I’ve heard a lot from the campaigners, but I also wanted to know what fans of The Sun thought. Matt, a 27-year-old police officer and body builder from Sussex said: “Personally I like to keep fit and healthy and can see how being confident in your own body can make you feel happy as a whole. Page Three models look proud and happy with their appearance. It would seem more wrong to take it away from them. For me it’s no different to the body building magazines.”
Phillip, from West Wales, said: “A discrete ogle makes for a perfect start to the morning. May the institution never end. It’s part of British culture like top shelf mags!”
Swindon-based physiotherapist Emma, 28, said: “I say keep Page Three, but only size 12+ models. None of these skinny barely there lasses. Wouldn’t last a winter.”
This in itself opens up another debate. As a number of critics have already asked, what about the unattainably skinny figures of the models in women’s magazines? Surely they foster more body insecurities than the curvier women featured in The Sun?
Susan from London said: “Much as I despise The Sun, I don’t think taking Page Three out of it would change things. Time and effort would be better spent addressing the seriously sick ideas portrayed in other media.”
Earlier this year Rupert Murdoch Tweeted that he might replace the controversial page with “A halfway house of glamorous fashionistas,” i.e. models in clothes. Now I don’t know about you, but I’m far less offended by ‘Emily from Warrington’ in her knickers than ‘glamorous fashionistas’ parading around in outfits I can’t afford, joining the overflow of media messages saying a woman’s worth is in what she buys.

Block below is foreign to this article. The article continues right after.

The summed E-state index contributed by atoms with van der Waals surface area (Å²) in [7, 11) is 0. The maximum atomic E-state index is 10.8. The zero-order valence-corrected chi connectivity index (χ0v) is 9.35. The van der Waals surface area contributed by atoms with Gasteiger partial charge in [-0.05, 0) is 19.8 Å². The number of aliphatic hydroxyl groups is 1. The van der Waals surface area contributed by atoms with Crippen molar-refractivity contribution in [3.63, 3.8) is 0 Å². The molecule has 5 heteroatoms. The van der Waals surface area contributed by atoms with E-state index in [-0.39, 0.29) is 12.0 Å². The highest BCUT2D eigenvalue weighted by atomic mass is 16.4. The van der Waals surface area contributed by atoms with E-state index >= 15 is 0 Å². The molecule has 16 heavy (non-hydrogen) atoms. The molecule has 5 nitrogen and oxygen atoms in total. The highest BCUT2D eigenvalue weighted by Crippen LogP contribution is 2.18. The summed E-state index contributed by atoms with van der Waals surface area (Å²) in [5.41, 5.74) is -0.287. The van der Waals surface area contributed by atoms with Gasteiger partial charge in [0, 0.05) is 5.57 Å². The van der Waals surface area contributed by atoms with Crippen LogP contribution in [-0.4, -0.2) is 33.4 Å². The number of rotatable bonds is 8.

While I do believe that Lucy Holmes is admirable for starting such a prolific campaign, I also think it’s a shame she’s chosen Page Three to target. Sex appeal isn’t the antithesis of intelligence, and The Sun, whilst popular, isn’t exactly reliable (it was recently voted the least trusted newspaper in the UK). People enjoy it for its puns, its gaudiness, its lack of political correctness and its 40p price tag. The writing is accessible, emotive and sensationalised. Nobody in history ever bought it for a sensible view of current affairs. So shouldn’t Page Three be viewed in the same light? Is it not a bit of fun, like a Chippendale show on a hen night?
Sexual objectification is not a sexist issue: it’s human nature. When pictures of actor Joe Manganiello emerging from the sea (all arms and abs) were published, I don’t think anyone was fantasising about his views on the population crisis. Women don’t read Glamour Magazine to vote on the ‘Kindest man of 2013’ award and I’m willing to bet not all women who tune in to watch Toby Buckland on Gardener’s World are in it for the potting tips. Both sexes have a propensity to objectify, and it’s certainly not just a ‘man thing’. I’m worried that ‘No More Page Three’ could open up a debate that’s bigger than Emily from Warrington’s bare breasts.
If Page Three gets banned, what’s next?
Words by Zoe Hazel Thomas